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Bots, Google Hacks: The Internet 'Storms'

Windows, Linux or Mac -- does operating system or platform matter to hackers? Not necessarily, according to research from Fortify Software, an application security provider.

In a new report, the firm said hackers aren't necessarily targeting operating systems but rather applications themselves, a scenario that Fortify describes as bot "storms" in which applications are targeted.

Over a six-month period, Fortify analyzed nearly three million requests for sites that use its Application Defense product. Fortify's analysis identified two key tools used by hackers: bots and Google hacks. They represented the majority of attacks they recorded.

Fortify found that, on average 50 to 70 percent of attacks came from bots. Bots and Botnets are large groupings of compromised computers that attack targets at the command of the botnets leader. The bots were apparently searching for known vulnerabilities.

Vulnerabilities were also found by hackers via search engines such as Google. Google Hacking is a term used to describe hackers using sophisticated search queries to locate vulnerable sites and applications. According to Fortify, 20 to 30 percent of the attacks it recorded as part of its six-month study came as a result of some form of search engine hacking.

Fortify's study did not find that any particular operating system was more targeted than any other.

"With respect to platforms, it's not necessarily an operating system game," Brian Chess, chief scientist at Fortify Software, told internetnews.com. "We most frequently saw attempts to attack known PHP vulnerabilities. We certainly also observed our fair share of attempts to stuff dll's onto Web servers with the anticipation that they were Windows machines, but the 'application layer' was more of the target."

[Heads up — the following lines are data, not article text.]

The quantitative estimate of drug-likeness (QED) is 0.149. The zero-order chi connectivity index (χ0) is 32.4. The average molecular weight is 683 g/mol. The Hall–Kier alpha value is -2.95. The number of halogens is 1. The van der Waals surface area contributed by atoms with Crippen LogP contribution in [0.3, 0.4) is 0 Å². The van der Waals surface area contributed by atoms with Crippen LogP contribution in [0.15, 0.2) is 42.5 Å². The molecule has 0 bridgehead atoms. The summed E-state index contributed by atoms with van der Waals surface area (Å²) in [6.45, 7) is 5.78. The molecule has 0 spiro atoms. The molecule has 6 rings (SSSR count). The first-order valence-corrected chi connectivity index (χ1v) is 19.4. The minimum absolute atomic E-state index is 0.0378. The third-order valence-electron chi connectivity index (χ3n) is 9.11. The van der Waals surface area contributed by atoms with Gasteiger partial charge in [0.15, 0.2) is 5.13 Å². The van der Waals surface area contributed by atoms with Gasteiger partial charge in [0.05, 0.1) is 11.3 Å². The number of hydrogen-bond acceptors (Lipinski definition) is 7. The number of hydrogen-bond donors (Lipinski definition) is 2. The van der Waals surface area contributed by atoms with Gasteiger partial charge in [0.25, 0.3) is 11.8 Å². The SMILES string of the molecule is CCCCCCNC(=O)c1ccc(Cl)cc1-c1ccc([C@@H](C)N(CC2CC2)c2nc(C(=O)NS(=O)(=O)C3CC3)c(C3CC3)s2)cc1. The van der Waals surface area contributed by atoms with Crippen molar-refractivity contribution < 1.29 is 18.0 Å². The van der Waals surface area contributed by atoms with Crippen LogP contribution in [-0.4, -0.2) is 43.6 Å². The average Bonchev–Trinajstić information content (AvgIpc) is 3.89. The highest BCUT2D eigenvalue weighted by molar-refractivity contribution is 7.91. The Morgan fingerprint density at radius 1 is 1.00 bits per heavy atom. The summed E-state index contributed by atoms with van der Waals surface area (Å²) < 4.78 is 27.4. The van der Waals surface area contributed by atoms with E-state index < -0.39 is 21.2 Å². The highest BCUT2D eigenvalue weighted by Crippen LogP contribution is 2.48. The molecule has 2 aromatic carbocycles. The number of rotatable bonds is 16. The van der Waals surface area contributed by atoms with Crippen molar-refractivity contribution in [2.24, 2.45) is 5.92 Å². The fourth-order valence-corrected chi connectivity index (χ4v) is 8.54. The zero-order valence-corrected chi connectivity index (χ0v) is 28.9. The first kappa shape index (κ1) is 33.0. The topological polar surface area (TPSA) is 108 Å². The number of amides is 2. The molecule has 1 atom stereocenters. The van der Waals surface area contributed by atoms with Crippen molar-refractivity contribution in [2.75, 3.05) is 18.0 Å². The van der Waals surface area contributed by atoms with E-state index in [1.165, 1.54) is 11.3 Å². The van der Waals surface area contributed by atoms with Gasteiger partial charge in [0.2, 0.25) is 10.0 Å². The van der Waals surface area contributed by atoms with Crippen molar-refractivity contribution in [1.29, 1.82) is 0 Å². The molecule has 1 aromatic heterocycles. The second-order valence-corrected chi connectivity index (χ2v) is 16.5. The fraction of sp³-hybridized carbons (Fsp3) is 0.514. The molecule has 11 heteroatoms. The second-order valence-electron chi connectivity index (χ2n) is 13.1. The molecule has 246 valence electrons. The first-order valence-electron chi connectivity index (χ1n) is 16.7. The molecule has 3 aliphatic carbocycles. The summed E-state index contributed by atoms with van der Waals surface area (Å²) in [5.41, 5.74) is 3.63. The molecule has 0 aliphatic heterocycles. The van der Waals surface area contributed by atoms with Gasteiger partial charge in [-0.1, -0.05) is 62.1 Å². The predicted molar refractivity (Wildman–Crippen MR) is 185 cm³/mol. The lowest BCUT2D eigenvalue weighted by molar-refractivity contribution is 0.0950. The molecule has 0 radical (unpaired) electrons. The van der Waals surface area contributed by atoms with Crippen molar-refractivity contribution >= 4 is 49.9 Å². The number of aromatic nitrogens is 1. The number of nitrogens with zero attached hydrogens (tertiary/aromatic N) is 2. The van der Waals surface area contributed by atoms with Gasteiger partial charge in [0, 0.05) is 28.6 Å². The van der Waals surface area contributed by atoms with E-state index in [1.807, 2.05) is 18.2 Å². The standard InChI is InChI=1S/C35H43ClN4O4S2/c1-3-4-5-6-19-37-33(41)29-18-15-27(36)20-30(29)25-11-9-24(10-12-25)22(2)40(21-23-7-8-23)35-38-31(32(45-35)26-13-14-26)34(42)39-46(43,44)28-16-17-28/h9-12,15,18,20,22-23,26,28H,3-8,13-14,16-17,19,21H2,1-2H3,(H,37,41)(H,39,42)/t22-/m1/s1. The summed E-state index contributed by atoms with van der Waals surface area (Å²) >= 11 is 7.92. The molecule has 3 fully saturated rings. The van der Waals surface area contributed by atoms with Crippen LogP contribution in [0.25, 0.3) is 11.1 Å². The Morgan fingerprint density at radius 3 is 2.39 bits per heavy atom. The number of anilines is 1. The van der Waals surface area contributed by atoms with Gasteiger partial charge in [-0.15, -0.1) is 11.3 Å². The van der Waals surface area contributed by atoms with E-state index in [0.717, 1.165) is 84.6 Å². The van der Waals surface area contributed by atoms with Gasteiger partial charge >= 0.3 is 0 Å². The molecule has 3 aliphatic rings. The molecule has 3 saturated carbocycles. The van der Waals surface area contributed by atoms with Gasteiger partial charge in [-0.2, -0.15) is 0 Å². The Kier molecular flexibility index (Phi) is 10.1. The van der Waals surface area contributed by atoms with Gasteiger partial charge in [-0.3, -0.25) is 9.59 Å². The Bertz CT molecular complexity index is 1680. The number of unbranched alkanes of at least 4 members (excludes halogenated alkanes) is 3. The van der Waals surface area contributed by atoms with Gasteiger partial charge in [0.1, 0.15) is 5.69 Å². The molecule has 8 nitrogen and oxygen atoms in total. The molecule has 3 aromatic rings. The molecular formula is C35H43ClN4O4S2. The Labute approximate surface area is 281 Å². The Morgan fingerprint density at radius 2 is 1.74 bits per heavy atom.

Chess noted that Fortify found many buffer overflow, SQL injection and command injection techniques used by hackers; the study didn't focus on the vulnerability so much as the attack techniques.

"That said, the techniques implied that the most common way attackers think they can exploit an application is by probing it for known vulnerabilities or getting the application to reveal additional information so a more sophisticated attack can be launched," Chess said. "This kind of vulnerability could be classified as 'information disclosure.'"

Of course, Fortify sells tools to protect against the very threats it is warning about in its own research results. But even those tools can only serve a purpose so far.

"Clearly, we can't stop social engineering exploits," Chess admitted."However, often the social engineering technique is used to gain access to a system, which is then exploited with an attack that leverages a software vulnerability. In other words, they are used in combination."